NISKAYUNA — The Town Board has hired a Glenville human resources consulting firm to provide additional services to the town.
The town has hired Public Sector HR Consultants for $1,150 per month. The company will provide resources to the town such as:
- Unlimited telephone and email consultations to town employees on items related to human resources management or labor relations
- Recommend improvements to communications to decrease exposure to discrimination or wrongful termination claims
- Update the employee handbook
While the vote to hire the firm ended up being unanimous, board member Jason Moskowitz had made a motion to table the resolution to have more discussion.
“I understand that the Town’s procurement policy was adhered to in obtaining quotes for HR services, but of course this comes at a cost to the taxpayers – a cost that has not been budgeted for, and therefore will inevitably affect our fund balance,” he said. “I agree that we need some form of HR support, and we need to provide sufficient resources for our employees to utilize, but I feel that there should be some more discussion before we commit, and we must keep our fiduciary responsibility to the taxpayers in mind when making this decision. In the meantime, we have competent staff in the Comptroller’s Office, and an extremely knowledgeable Town Attorney to advise us on many of the same issues that we’re contracting with this consulting firm for.”
That motion failed 4-1, with Moskowitz being the lone person seeking to hold off the vote.
However, he said to show support for town employees he would vote to approve the contract if it wasn’t tabled. He did ask that the town track how much the firm was actually used by employees.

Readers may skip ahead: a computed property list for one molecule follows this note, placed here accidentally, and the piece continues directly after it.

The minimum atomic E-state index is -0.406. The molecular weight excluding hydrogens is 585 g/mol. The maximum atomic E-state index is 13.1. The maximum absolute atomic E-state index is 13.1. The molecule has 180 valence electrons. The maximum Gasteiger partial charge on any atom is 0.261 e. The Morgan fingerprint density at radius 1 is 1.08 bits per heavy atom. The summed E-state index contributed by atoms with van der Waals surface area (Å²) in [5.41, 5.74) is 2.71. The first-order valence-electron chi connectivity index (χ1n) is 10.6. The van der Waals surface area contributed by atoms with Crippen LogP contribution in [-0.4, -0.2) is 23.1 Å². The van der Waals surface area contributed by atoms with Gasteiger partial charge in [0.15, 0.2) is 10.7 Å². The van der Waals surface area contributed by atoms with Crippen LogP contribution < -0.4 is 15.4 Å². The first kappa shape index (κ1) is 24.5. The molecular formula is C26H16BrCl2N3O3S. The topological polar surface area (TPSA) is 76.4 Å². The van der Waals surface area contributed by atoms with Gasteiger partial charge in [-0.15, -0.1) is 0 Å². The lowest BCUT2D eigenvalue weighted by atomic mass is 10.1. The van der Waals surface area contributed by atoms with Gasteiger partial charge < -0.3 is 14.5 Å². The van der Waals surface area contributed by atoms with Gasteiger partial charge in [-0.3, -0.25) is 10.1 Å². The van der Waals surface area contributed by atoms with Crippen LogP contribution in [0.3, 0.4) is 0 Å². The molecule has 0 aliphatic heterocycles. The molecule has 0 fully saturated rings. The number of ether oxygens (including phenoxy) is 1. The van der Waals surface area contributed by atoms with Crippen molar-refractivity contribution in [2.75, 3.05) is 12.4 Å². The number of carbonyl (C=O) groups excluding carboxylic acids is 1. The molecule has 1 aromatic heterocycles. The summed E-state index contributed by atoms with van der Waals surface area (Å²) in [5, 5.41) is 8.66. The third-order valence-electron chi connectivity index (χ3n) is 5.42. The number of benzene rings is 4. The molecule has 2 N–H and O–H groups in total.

Town Supervisor Jamie Puccioni said the hiring the firm was budgeted for, explaining it was under a different budget line than what Moskowitz had looked at.
Who oversees human resource management in the town has been an issue since the town’s lengthy investigation into now-former comptroller Paul Sebesta. That report alleged several discriminatory actions by Sebesta. It also recommended the town review how it handled human resources responsibilities in the town.
“The Town Board should give consideration to the manner in which the Town’s Human Resources responsibilities are currently met, and determine whether the Comptroller is in the best position to implement and manage such responsibilities, given the Comptroller’s principal fiscal responsibility to the Town,” the report stated.
Prior to the meeting, Puccioni said it is common practice for a human resources department to be housed in the comptroller’s office because of the “interplay between pay and benefits administration as well as collective bargaining and civil service requirements.”
The firm, however, will be able to provide additional resources, Puccioni said during the meeting.
“This firm will guide our department heads through situations requiring corrective action and progressive discipline,” she said. “These complementary policies are key to intervening early in situations that have the potential for workplace conflict including harassment and discrimination. Their expertise, to add to what we already have, is an important step to improving communication and preventing small problems from growing into larger problems, which eventually will cost us more money.”
Puccioni said that this firm works with many other municipalities, including the town of Bethlehem, city of Saratoga Springs and both Albany and Schenectady counties.
Reporter Shenandoah Briere can be reached at 518-478-3320 or by email at [email protected]